NEW DELHI — As the slowing Indian economy hits the job market hard, major trade unions have announced a series of industrial actions over the next three months, culminating in a general strike on Jan. 8 next year, to protest what they call the anti-labor policies of Prime Minister Narendra Modi’s government.
Among the actions scheduled is one on Oct. 22, when all banks will shut, according to an Indian union leader. Labor organizations say their protests are aimed at countering the government’s effort to streamline the country’s labor laws.
The government is working to combine India’s tangle of labor laws into four broad codes dealing with wages, industrial relations, social security, and health and working conditions. The code on wages was recently passed by parliament. Labor leaders say the proposed changes favor employers and curtail trade union rights.
India’s economy is suffering from slowing growth and job creation. Gross domestic product expanded by 5% in the April to June quarter, a six-year low, and official data released in May showed unemployment at a 45-year high. According to the statistics ministry, industrial production contracted 1.1% on the year in August, led by sharp falls in capital goods and consumer durables.
The slowdown comes as sectors ranging from consumer finance, to autos, to real estate face distress. The auto sector alone has reported cutting about 350,000 jobs in recent months, as showrooms close and manufacturers slash passenger car production.
The government has announced a slew of measures to revive growth, including a cut in corporate taxes for domestic companies and the scrapping of a duty increase on foreign equity investors.
But the government’s critics in the labor movement are unimpressed. “In the name of [fighting] the recession, the central government is taking steps, such as reducing corporate taxes, and giving them a big bonanza to the tune of 1.45 [trillion rupees] ($20 billion) from the national exchequer, while not a single penny is spent to ensure job security or employment allowances to the workers,” said a statement released by 10 Indian trade unions at their national convention in New Delhi in late September. “The government measures are supply-side, when all the economists are unanimous that the crisis is on the demand-side,” the groups said.
Tapan Kumar Sen, general secretary of the Centre of Indian Trade Unions, one of the 10 organizations that called for the Jan. 8 strike, told the Nikkei Asian Review that more than 200 million workers from across sectors and from all over the country are expected to take part.
After Modi’s Bharatiya Janata Party returned to power in May following a general election, there has been “a series of actions or strikes by the workers in different industrial sectors, such as iron ore mines, coal mines, the banking sector, the railway sector, defense production,” said Sen, who is also a leader in the Communist Party of India (Marxist).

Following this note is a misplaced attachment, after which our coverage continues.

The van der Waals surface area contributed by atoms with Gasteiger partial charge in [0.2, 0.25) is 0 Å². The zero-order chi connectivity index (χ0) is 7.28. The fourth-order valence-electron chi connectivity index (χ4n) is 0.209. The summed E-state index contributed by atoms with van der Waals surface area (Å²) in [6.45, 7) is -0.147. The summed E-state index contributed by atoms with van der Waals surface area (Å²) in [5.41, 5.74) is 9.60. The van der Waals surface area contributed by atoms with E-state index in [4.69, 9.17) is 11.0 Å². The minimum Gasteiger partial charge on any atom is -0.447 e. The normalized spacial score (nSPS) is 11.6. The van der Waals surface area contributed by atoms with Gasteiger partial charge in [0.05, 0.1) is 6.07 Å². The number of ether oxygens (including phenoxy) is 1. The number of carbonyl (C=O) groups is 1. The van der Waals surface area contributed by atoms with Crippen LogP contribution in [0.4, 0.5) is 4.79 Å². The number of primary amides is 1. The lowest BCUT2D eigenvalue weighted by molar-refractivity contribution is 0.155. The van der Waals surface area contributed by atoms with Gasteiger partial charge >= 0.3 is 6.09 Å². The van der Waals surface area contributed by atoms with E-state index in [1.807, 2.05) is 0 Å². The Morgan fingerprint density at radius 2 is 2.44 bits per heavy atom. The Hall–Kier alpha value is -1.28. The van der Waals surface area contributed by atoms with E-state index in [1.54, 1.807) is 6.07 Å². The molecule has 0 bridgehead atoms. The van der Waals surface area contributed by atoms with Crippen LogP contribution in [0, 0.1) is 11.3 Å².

Among the unions’ demands are pensions for all workers, price controls on essential commodities and job-creation programs. The convention declared “its strong denunciation of the communal forces which are cultivating an atmosphere of conflict within the society on nonissues, giving an opportunity to the government to deflect the attention of the masses from the core issues of unemployment, runaway price rises, etc.”
The unions accuse the Modi government of failing to respond to the genuine demands of working people, and continuing “its brazen aggression against the rights of workers, in the interest of their corporate masters.”
“Labor laws are being sought to be overhauled in favor of the employer class,” the convention statement said, in reference to a legal streamlining effort that is expected to affect around about half a billion workers across the country.
India has around 40 central government laws governing labor issues and over 100 state-level laws that were enacted four to eight decades ago. The State Bank of India said in a report that the regulations are “archaic and do not address the concerns of a globalized economy like India.”
Labor and Employment Minister Santosh Kumar Gangwar calls the code on wages “a historic bill,” adding that it will ensure statutory protection for minimum wages and timely payment of wages to about 500 million Indian workers.
The trade unions, however, say the codes will enable employers to use a hire-and-fire policy to extract concessions from workers.
The entire program of changes to the country’s labor law, along with joblessness brought on by the weakening economy, encouraged the unions to launch the anti-government protests, Sen said.
“Actually, all the four codes are aimed at taking away trade union rights [and] changing the whole composition of employment toward a more temporary and casual nature of work,” he said. “The right of the workers to protest will be taken away, [and] recognition of the unions will be subjected to whims of the employer class.”